Calvin Coolidge Was Almost Right

Written By Dave Lavinsky
Persisting through a capital raise

For many years, I had a poster on my wall with a Calvin Coolidge quote on persistence, the 30th American President. Coolidge believed persistence was the most important attribute you can have.

The Power of Persistence

On Persistence, US President Calvin Coolidge said, “Nothing in this world can take the place of persistence. Talent will not; nothing is more common than unsuccessful people with talent. Genius will not; unrewarded genius is almost a proverb. Education will not; the world is full of educated derelicts. Persistence and determination alone are omnipotent. The slogan ‘press on’ has solved and always will solve the problems of the human race.”

It’s hard to argue with Coolidge on this point. In fact, many great entrepreneurs and inventors ultimately succeeded via persistence. In fact, if they hadn’t stuck it out, life today would certainly be different.

What if Thomas Edison gave up on his idea for a light bulb after it failed the first 2,000 times?  Or if Milton Hershey called it quits after failing with two candy businesses and being on the verge of bankruptcy?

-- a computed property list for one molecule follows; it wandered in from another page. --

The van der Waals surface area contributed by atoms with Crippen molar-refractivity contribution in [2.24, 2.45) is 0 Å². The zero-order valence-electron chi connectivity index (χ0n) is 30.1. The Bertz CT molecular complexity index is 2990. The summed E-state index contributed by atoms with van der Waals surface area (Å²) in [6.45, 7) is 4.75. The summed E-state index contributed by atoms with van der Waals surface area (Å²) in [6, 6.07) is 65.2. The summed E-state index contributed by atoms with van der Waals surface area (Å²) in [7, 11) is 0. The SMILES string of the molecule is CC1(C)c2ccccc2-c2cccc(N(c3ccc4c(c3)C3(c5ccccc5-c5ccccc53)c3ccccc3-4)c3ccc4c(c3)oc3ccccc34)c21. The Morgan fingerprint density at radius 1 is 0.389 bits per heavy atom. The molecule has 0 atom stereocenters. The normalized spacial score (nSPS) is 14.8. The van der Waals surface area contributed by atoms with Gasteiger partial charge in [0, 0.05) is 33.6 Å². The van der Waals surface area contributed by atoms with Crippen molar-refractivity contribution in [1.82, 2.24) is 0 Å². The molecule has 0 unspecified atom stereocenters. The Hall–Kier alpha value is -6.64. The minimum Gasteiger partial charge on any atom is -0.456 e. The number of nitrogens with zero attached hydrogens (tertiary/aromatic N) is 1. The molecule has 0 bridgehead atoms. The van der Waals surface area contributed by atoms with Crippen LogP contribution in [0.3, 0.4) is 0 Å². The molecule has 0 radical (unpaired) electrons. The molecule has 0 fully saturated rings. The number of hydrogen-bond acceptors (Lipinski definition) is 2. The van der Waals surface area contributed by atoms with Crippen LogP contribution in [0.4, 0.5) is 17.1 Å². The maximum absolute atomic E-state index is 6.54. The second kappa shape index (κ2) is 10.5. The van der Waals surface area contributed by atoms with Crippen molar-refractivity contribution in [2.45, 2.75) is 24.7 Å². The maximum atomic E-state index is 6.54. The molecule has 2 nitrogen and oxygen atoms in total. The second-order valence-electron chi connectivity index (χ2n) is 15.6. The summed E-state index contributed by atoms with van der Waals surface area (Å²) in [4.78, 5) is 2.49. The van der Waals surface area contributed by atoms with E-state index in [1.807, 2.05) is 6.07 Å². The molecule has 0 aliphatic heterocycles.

But persistence by itself, may still not be enough.

Another key element that entrepreneurs need is great confidence.

What if patent clerk Albert Einstein was afraid to look foolish for presenting his theories about the universe?

Or if Michelangelo decided against painting the Sistine Chapel because he had never painted al fresco?

Or if Walt Disney gave up after being fired as a newspaper editor for a “lack of imagination.”

Or if Henry Ford called it quits because experts said he didn’t have the capital to compete in the automobile industry?

Confidence and persistence do go hand-in-hand, as oftentimes entrepreneurs persist because they are so confident in themselves.

There is a third key element, however, that combines with confidence and persistence, that helps ensure big time success – knowledge.

Einstein certainly knew a lot about science. Hershey knew a ton about candy. Ford knew volumes about automobiles. And Edison truly understood electricity.

Fortunately for several of these entrepreneurs, they were able to raise capital from friends and family members. But, if this capital wasn’t available to them, then they would have also required a deep knowledge of how to raise capital, or they never would have achieved the successes they did.

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